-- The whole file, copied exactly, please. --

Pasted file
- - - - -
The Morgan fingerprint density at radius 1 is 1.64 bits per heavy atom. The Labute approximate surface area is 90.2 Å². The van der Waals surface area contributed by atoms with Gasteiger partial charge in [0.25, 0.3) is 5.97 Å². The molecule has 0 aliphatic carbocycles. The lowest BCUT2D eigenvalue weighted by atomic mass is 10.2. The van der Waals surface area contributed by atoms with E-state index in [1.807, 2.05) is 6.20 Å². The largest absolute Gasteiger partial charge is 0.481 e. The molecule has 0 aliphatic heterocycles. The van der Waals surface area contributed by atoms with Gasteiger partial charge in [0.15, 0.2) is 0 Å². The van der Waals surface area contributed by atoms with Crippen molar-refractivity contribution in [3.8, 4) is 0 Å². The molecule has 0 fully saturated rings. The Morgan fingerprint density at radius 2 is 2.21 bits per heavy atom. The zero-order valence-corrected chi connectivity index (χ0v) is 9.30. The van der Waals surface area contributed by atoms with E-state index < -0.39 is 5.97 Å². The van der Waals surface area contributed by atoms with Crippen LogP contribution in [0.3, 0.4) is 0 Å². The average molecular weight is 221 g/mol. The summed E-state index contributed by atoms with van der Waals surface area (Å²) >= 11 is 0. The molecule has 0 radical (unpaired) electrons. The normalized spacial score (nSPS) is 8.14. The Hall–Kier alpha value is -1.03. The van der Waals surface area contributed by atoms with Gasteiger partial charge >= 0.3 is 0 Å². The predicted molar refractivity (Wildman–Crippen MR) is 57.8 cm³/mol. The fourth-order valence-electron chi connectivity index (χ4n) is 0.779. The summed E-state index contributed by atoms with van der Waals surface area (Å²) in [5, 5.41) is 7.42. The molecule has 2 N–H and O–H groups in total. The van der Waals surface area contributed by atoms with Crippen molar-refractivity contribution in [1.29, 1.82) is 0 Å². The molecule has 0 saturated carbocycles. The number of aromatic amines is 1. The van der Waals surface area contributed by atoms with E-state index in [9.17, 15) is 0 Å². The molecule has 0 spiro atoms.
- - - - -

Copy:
The Morgan fingerprint density at radius 1 is 1.64 bits per heavy atom. The Labute approximate surface area is 90.2 Å². The van der Waals surface area contributed by atoms with Gasteiger partial charge in [0.25, 0.3) is 5.97 Å². The molecule has 0 aliphatic carbocycles. The lowest BCUT2D eigenvalue weighted by atomic mass is 10.2. The van der Waals surface area contributed by atoms with E-state index in [1.807, 2.05) is 6.20 Å². The largest absolute Gasteiger partial charge is 0.481 e. The molecule has 0 aliphatic heterocycles. The van der Waals surface area contributed by atoms with Gasteiger partial charge in [0.15, 0.2) is 0 Å². The van der Waals surface area contributed by atoms with Crippen molar-refractivity contribution in [3.8, 4) is 0 Å². The molecule has 0 fully saturated rings. The Morgan fingerprint density at radius 2 is 2.21 bits per heavy atom. The zero-order valence-corrected chi connectivity index (χ0v) is 9.30. The van der Waals surface area contributed by atoms with E-state index < -0.39 is 5.97 Å². The van der Waals surface area contributed by atoms with Crippen LogP contribution in [0.3, 0.4) is 0 Å². The average molecular weight is 221 g/mol. The summed E-state index contributed by atoms with van der Waals surface area (Å²) >= 11 is 0. The molecule has 0 radical (unpaired) electrons. The normalized spacial score (nSPS) is 8.14. The Hall–Kier alpha value is -1.03. The van der Waals surface area contributed by atoms with Gasteiger partial charge >= 0.3 is 0 Å². The predicted molar refractivity (Wildman–Crippen MR) is 57.8 cm³/mol. The fourth-order valence-electron chi connectivity index (χ4n) is 0.779. The summed E-state index contributed by atoms with van der Waals surface area (Å²) in [5, 5.41) is 7.42. The molecule has 2 N–H and O–H groups in total. The van der Waals surface area contributed by atoms with Crippen molar-refractivity contribution in [1.29, 1.82) is 0 Å². The molecule has 0 saturated carbocycles. The number of aromatic amines is 1. The van der Waals surface area contributed by atoms with E-state index in [9.17, 15) is 0 Å². The molecule has 0 spiro atoms.